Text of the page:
By Meaghan Tao
BU News Service
Among the ranks of the white supremacist movement, Derek Black was known as “the heir.” Son of Don Black, a notorious white nationalist who created the website Stormfront, an anti-Semitic, Holocaust denial, neo-Nazi online forum with over 300,000 users, Dereck Black was raised at the forefront of the movement, ever immersed in the ideology of white supremacy and the politics of race.
His mother was once married to David Duke, former KKK grand wizard, who also became his Godfather. At the age of 19, Black was already hosting his own conservative radio show. He had just launched a white nationalist website for children and had been elected to serve as a committee member at Palm Beach County, Fla., after running a campaign focused on the dangers of political correctness, affirmative action and Hispanic immigration.
But for Black, the path of being a rising star within the white nationalist movement was rather short. By 2016, when Donald Trump was elected president amid a divisive campaign that exploited racial tensions and echoed some of the core principles of white supremacy, Black was no longer at the forefront. Instead, he had distanced himself from an ideology he said he no longer understood.
With the midterm elections coming up, MIT hosted a series of lunchtime talks throughout the month of October to encourage political discussion. On Wednesday, Oct. 24, Derek Black spoke about his deradicalization, at a panel moderated by Kate Mytty, an instructor at the university.
In the wake of the recent tragedy at the Tree of Life Synagogue, in Pittsburg, the conversations around political extremism loom larger than ever. “It’s a gut punch to read about the horrifying murders in Pittsburg,” said Black. “I think in terrifying moments like this, it’s hard to find an immediate solution.”
Black recounted his experiences with slowly shedding the white supremacy ideology as he came into contact with students from a wide variety of backgrounds at his university in Florida, where he was confronted with an overwhelmingly liberal student body who shunned him after discovering his identity.
However, a few acquaintances sought to understand Black and his beliefs, inviting him into their home for weekly Shabbat dinners. Over the course of two years, Black slowly warmed up to the host, Matthew Stevenson, and his college roommate Allison Gornik.
Being exposed to different ideologies and beliefs eventually led to Black’s public disavowal of white nationalism, approximately two years after he started attending the Shabbat dinners.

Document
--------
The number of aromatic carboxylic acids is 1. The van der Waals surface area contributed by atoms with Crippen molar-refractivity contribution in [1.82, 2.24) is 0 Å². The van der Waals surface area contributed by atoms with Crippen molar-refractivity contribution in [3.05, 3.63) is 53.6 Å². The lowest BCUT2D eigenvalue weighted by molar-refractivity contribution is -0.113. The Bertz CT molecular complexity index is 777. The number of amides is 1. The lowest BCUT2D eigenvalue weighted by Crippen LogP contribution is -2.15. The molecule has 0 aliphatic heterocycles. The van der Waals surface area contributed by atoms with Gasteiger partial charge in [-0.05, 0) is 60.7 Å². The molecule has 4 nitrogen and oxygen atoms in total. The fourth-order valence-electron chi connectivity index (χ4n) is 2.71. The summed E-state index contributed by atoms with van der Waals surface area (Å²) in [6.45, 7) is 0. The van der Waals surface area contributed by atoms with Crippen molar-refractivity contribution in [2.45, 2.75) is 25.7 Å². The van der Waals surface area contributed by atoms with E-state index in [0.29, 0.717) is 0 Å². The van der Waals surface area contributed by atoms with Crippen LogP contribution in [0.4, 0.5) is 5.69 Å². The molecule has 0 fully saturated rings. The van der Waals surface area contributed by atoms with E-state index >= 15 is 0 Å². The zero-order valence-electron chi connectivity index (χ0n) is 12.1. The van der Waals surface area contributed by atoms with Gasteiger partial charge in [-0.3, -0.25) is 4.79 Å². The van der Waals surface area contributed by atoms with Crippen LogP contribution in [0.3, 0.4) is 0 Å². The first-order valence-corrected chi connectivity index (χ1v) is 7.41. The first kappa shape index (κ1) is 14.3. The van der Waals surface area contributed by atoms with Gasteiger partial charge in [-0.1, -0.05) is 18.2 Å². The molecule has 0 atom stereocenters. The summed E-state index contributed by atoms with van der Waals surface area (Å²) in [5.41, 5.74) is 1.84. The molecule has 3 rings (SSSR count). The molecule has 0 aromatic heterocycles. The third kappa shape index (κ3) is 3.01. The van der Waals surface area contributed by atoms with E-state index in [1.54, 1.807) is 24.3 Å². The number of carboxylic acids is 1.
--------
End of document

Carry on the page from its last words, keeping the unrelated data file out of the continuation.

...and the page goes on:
According to Black, Gornik was a key factor in his change of views. As a white woman with no personal stake in a conversation primarily targeting Jews and people of color, she constantly engaged and challenged Black in private conversations where he felt safe expressing his views and picking them apart with her help.
Gornik explained the importance of social position in arguments. “A white person is more likely to listen to another white person about racism, similar to how a man is more likely to listen to another man about sexism,” she said. “I knew this, and I think in general white people have a long way to go in being willing to engage with other white people around antiracism.”
Black similarly advocates for increased conversation making use of privilege. “There’s something about a [white] person who could be part of this and benefitting from this [system] push back, that makes you ask why,” he said.
Gornik described how she approached her relationship with Black with patience and an authentic sense of curiosity.
“I did my best to balance my own frustration and anxiety with being genuinely baffled by how Derek came to the beliefs he had,” Gornik said. “I believed that if he wasn’t going to walk away from the conversation, then I also had an obligation to continue the conversation.”
Additionally, Black shared some insights into having open and honest conversations with people of differing ideologies and cited some common reasons for political radicalization. “What happens is finding other people who don’t call you bad names for believing [what you believe], and then you can escalate because you feel supported by each other,” he said.
Black advised reaching out and engaging with people who do not share similar beliefs. “We take the wind out of the sails of the most extreme, racist ideas by reaching out to the big middle of America,” he said. “Without that latent support, even unknowing, for the tenets of white nationalism, it’s much harder for hateful and factually incorrect ideas to spread.”